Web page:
A new ruling that requires all new developments to provide adequate spaces for bicycles is unlikely to affect the number of carpark spaces in private developments, experts say.
The ruling, which took effect on Tuesday, had sparked concerns among residents and those in retail outlets that cars would be partly squeezed out.
New developments must now provide a minimum number of bicycle parking spaces based on their development type.
For example, residential projects in Zone 1 (the Central Business District restricted zone and Marina Bay) and Zone 2 (outside Zone 1 but within 400m radius of train stations) must provide at least one bike space for every four home units.
The ruling aims to encourage people to adopt a car-lite lifestyle but some are worried that more bicycle parking will reduce carpark spaces in new developments.
But Mr Ku Swee Yong, chief executive of International Property Advisor, dismissed this. "Developers generally follow a one unit to one carpark space ratio. This is unlikely to change, it is standard," he said.
Mr Ku added that it was a matter not of taking away car spaces but making extra provisions for cyclists. "The bicycle spaces can easily fit if the design is well thought through," he said.
Mr Nicholas Mak, executive director of real-estate consultancy ZACD Group, agreed that carpark spaces would not be reduced. "From a developer's point of view, they look at the specific clientele for the project," he noted. "For retail spaces like malls, carpark spaces are very important for shoppers. With less, they will be less competitive.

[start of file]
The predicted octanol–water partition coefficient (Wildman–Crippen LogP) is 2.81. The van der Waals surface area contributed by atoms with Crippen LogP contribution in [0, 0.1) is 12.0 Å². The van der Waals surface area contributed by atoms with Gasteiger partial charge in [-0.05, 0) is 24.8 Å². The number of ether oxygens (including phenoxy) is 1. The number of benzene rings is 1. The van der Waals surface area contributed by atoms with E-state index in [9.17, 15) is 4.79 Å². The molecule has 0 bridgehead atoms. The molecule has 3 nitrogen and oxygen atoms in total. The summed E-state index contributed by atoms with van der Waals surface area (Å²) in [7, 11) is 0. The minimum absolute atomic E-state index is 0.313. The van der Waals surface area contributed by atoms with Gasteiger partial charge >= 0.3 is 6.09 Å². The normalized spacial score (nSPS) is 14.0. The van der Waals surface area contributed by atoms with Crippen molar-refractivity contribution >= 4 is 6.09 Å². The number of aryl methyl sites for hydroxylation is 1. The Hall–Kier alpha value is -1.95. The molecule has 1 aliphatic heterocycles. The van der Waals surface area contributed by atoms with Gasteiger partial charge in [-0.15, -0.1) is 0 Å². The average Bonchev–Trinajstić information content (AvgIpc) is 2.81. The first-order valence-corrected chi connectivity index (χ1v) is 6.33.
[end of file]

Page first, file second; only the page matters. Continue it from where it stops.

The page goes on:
"For example, VivoCity has over 1,000 spots, but in festive periods they are all filled up. This is indicative of people's preference for driving to malls in Singapore. Developers will not compromise on this."
He cited luxury condominiums, where developers might have to provide more rather than fewer spaces regardless of the new ruling to cater to residents with multiple cars.
Mr Ku said: "What developers need to look at is the design of the bicycle lots and even facilities they may provide. Is it convenient? If there are, say, access ramps, are they well connected, do they obstruct pedestrians?"
Some examples of convenient car-lite developments include UOL's Riverbank@Fernvale condo, which provides bicycle-sharing facilities, and the upcoming CapitaLand Funan development that will contain end-of-trip facilities for cycling enthusiasts.
It appears that some developers are keen to support Singapore's car-lite movement.
"We feel that it is a good idea to incorporate bicycle stations in all new developments, to support the growing trend in cycling and the green way of transport," said Ms Valerie Wong, commercial general manager at GuocoLand Singapore.
Far East Organization also looks favourably on the new ruling. "With the incorporation of cycling facilities for the growing cycling community, we believe it will certainly encourage more to use this as an alternative mode of transportation," said Mr Augustine Tan, its executive director of property services.
Ms Chan Jia Yi, 19, a resident of a condo in Clementi, said: "It's good that new developments will have to incorporate bicycle lots... I hope developers will also think about facilities cyclists need."